Text by Elizabeth Sussman
8 1⁄2 × 11 inches
Published on the occasion of the exhibition Keith Haring: Works from 1980 –1989, this catalogue includes full plate images and an essay by Elizabeth Sussman.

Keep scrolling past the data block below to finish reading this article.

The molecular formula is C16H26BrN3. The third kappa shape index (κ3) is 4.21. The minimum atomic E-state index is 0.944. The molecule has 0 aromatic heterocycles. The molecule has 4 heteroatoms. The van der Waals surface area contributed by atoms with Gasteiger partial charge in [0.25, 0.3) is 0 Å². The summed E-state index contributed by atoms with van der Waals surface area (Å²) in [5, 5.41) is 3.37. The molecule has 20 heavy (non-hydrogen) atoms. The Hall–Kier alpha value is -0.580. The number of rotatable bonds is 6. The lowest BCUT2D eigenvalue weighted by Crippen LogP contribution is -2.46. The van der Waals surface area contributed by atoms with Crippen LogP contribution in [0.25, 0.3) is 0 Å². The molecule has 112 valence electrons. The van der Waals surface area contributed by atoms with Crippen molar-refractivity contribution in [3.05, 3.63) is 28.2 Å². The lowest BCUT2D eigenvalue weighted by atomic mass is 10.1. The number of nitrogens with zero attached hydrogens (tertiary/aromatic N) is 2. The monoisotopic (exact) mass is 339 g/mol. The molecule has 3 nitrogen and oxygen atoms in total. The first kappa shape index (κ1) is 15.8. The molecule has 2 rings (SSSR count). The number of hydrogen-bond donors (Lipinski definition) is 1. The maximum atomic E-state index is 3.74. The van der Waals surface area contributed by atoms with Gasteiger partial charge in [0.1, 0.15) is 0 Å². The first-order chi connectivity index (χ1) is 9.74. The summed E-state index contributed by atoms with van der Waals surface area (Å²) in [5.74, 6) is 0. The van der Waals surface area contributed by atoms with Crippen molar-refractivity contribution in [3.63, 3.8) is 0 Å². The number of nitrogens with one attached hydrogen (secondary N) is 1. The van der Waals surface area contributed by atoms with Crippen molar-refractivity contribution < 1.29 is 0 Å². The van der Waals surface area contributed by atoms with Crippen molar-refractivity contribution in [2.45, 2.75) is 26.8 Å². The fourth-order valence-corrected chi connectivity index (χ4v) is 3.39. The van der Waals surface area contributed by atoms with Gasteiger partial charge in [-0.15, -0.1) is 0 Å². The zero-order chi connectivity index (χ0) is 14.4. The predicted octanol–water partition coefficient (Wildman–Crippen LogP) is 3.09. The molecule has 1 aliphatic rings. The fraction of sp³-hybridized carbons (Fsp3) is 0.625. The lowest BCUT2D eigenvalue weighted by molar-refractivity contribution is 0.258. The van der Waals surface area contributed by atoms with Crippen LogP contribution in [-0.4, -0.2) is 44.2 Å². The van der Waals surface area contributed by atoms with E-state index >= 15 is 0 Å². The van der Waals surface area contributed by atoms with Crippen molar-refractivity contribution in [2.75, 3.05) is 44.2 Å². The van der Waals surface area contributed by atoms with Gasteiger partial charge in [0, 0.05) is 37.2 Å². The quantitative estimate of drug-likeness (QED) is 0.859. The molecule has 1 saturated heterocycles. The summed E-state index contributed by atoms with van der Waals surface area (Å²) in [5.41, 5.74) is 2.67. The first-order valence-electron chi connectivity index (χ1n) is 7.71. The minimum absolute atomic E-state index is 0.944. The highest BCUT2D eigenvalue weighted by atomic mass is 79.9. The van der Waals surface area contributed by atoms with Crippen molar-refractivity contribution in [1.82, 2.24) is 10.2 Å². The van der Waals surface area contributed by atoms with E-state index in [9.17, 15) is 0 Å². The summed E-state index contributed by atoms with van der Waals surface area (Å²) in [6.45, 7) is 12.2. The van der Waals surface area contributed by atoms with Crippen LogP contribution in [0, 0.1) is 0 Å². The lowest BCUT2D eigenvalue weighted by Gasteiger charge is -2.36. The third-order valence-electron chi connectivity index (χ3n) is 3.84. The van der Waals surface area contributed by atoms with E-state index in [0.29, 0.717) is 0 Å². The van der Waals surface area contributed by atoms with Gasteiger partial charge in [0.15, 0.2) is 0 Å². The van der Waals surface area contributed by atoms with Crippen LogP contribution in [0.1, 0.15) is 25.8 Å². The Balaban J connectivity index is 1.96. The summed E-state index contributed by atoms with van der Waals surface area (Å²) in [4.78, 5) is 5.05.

In 1990, when Keith Haring died of AIDS at the age of 31, The New York Times detailed a “meteoric career” that was built around a “cartoonish universe inhabited by crawling children, barking dogs and dancing figures, all set in motion by staccato-like lines.” This volume, published in honor of the fiftieth anniversary of the artist’s birth, serves as a survey of some of Haring’s best-known works – taking the viewer through the three stylistic turning points of his short yet impressive career. First, we are presented with the cartooning influences, where thick bold lines are laid down with ink on paper or drawn directly onto empty subway posters. Next come Haring’s most iconic works, fully developed by the mid-1980s, when he began to work directly on canvas. Finally, we come to work that hints at Haring’s own social awareness and fight against AIDS – the depiction of intentionally unfinished canvases and devil-like figures, for example.